How to future-proof your serialisation solution
By now, everyone in the pharmaceutical industry should be thinking about serialisation. November 2017 will be here sooner than we think and, by then, everyone manufacturing drugs in — or exporting medicines to — the United States needs to be ready for the Drug Supply Chain Security Act (DSCSA).
Pharmaceutical companies and other supply chain stakeholders need to prepare, check and provide a variety of compliance data as drug products are shipped, received or analysed by operating facilities. This can create significant technical challenges for compliance systems, which need to not only manage massive amounts of data, but also be ready to respond (at operational speeds) to queries from a diverse set of business systems.
Serialised product return verification under FDA’s DSCSA is one example of an emerging challenge wherein operational processes from one industry stakeholder (the wholesale distributors) can be tightly coupled with the compliance system of another stakeholder (pharmaceutical company).
Whereas current serialisation requirements are limited to marking the unit of sale with a unique data carrier, by 2023 the process will require a product to be traceable through the entirety of its journey — from the individual package through the carton/pallet to its final point of distribution.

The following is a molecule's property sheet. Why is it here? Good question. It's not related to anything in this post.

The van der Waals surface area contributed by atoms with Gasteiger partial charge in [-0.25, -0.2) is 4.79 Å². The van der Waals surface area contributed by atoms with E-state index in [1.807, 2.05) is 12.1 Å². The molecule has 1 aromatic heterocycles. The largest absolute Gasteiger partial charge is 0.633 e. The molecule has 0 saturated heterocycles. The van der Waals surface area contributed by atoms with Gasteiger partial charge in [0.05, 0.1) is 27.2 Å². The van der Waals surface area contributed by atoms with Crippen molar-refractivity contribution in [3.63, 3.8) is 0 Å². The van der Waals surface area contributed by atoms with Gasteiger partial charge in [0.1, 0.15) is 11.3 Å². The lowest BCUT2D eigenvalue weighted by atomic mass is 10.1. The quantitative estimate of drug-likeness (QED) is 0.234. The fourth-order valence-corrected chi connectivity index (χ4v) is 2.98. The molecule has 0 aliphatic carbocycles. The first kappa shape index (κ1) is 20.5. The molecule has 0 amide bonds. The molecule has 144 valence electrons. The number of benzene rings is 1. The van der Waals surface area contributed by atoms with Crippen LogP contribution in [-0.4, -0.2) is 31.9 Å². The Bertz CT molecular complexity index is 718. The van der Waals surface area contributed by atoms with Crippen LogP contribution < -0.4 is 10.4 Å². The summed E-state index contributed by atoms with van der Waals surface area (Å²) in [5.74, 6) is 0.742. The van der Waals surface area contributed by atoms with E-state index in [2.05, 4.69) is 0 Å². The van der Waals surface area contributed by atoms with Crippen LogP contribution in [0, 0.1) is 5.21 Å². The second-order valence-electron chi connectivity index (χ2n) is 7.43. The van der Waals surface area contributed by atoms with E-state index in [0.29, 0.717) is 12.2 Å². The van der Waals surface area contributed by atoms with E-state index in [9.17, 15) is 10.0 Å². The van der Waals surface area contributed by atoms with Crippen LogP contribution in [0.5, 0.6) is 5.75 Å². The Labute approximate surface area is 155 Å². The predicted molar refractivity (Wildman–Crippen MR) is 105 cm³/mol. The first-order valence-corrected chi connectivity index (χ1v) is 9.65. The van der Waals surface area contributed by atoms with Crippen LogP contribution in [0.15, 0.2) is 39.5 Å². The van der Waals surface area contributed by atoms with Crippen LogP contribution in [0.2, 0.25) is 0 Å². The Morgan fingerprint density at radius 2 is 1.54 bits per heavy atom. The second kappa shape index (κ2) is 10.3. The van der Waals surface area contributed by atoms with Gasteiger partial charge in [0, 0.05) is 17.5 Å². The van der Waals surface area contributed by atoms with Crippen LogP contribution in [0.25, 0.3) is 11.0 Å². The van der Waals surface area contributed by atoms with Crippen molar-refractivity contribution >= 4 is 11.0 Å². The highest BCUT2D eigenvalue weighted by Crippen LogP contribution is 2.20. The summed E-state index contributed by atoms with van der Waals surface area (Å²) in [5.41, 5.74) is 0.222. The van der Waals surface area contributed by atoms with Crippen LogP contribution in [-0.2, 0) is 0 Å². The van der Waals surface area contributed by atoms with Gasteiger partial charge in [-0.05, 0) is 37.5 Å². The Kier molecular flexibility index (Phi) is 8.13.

Level 3 systems shine when no human interaction in the serialisation or track and trace process is expected
In the United States, the Healthcare Distribution Alliance (HDA) is suggesting that pharmaceutical companies begin to support this level of serialisation, called aggregation, now. Around the world — in Europe and Asia in particular — disparate track and trace practices are incrementally moving toward a global standard that will, undoubtedly and inevitably, be more stringent than today’s differing benchmarks.
In the global pharmaceutical marketplace, serialisation has been an unsettled buzzword for the better part of a decade. Differing mandates, legislative delays and a variety of other factors have coalesced to create confusion and uncertainty regarding precisely what is expected of pharmaceutical manufacturers in terms of securing their supply chains and sharing data both within their own sphere of jurisdiction and beyond.
So how can companies manage this transformation with the greatest degree of success while also minimising business disruption? The key to creating an optimal implementation strategy is to select a serialisation solution that has strong capabilities at all levels of technology. It’s also important to choose a solution that enables multiphase implementation.